Why Gag the Lawyers?

U.S. District Judge David V. Kenyon Jr. has decreed that lawyers in the trial of Richard W. Miller, the FBI agent charged with being a Soviet spy, may not comment on the case outside court. His order is unnecessary, uncalled for and harmful to the public interest.

The judge, citing an interview with Miller's lawyers published in Sunday's Los Angeles Times, said that he was imposing the gag rule in the interest of justice. "This trial will not become a circus show outside the courtroom," he said, clearly thinking of last summer's trial of John Z. DeLorean, in which the lawyers held forth daily on the courthouse steps. But where is the evidence that justice suffered in that case, or in any recent case that received wide coverage?

Frequently the running commentary provided by lawyers after court illuminates the trial and helps the public understand what is going on. The average reader and viewer knows that lawyers are advocates representing one side or the other, and that everything they say is meant to advance that goal. Few people confuse a lawyer's assertions with unchallenged truth.

In the Miller case Kenyon is concerned that pretrial publicity will make it difficult to empanel an impartial jury. But there is no evidence that pretrial publicity adversely affects potential jurors or their ability to render a fair verdict. If anything, interviews with jurors after major trials show how conscientiously and thoughtfully they carried out their duty to weigh the evidence presented in court and to apply the law as explained by the judge. Besides, Miller's lawyers were only responding to the evidence against Miller that has been made public by the government.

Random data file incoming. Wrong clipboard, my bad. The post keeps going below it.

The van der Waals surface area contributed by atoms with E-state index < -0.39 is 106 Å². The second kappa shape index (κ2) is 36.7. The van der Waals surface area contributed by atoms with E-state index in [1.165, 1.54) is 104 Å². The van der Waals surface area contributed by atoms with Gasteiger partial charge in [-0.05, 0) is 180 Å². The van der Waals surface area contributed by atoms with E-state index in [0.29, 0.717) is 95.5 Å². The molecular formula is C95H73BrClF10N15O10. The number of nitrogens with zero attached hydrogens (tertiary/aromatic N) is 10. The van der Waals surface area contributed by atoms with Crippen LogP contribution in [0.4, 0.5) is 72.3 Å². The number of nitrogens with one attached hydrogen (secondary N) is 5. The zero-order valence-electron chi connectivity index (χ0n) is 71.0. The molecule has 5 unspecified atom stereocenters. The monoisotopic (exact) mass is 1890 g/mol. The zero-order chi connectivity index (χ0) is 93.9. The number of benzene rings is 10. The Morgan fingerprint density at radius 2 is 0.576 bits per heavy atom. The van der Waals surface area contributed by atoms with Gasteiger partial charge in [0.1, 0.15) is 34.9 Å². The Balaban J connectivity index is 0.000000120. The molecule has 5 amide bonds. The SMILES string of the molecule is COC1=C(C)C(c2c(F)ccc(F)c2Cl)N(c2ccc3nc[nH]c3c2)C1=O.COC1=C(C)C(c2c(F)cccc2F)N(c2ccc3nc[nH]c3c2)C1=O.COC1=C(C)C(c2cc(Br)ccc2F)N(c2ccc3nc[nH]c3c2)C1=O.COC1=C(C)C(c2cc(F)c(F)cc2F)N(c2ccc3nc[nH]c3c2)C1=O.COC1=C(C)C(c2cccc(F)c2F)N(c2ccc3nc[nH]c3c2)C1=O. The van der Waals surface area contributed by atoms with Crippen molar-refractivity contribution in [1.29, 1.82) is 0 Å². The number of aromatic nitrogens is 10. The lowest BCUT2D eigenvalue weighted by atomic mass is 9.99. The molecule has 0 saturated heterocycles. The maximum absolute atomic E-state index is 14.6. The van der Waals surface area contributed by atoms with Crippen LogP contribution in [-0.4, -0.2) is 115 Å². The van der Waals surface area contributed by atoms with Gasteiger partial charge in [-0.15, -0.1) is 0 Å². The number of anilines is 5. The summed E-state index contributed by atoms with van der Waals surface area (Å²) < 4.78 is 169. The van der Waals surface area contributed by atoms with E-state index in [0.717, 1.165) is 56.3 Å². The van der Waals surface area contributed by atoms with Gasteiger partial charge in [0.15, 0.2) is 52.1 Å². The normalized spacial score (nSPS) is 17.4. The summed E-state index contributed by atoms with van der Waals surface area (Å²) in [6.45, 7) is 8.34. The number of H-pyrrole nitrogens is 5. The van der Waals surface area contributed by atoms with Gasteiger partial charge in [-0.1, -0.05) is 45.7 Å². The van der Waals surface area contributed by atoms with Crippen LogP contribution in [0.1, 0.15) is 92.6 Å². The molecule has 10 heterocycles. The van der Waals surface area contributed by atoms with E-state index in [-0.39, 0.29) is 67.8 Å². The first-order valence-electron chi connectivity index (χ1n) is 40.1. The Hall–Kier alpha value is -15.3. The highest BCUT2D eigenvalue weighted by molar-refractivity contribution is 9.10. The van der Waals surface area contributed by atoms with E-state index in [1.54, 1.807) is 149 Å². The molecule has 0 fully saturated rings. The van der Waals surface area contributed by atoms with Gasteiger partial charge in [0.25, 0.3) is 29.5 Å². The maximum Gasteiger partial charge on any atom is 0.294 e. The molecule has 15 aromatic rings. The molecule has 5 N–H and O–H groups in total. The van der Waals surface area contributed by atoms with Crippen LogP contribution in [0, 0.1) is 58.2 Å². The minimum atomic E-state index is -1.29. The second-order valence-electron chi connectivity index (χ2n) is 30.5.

In the recent trial in New York of Ariel Sharon's libel suit against Time magazine--which received extensive coverage, including daily interviews with the opposing lawyers--the jury returned a carefully considered and carefully reasoned decision that gave no indication of having been affected by the "circus show outside the courtroom." Gagging the lawyers in that case or in the DeLorean case would have had no effect on the quality of justice delivered. It would only have kept the public in the dark.

Kenyon may find it unseemly for opposing lawyers to annotate a trial while it is going on and to make derogatory statements about each other, but he can hardly maintain that justice is harmed by such behavior. Restricting the First Amendment rights of lawyers is a serious step that should be taken only for the most pressing reasons, which do not exist in this case. The only effect of the judge's order will be to limit public understanding of this important trial. He should reconsider his decision, lift the order and let the lawyers speak.

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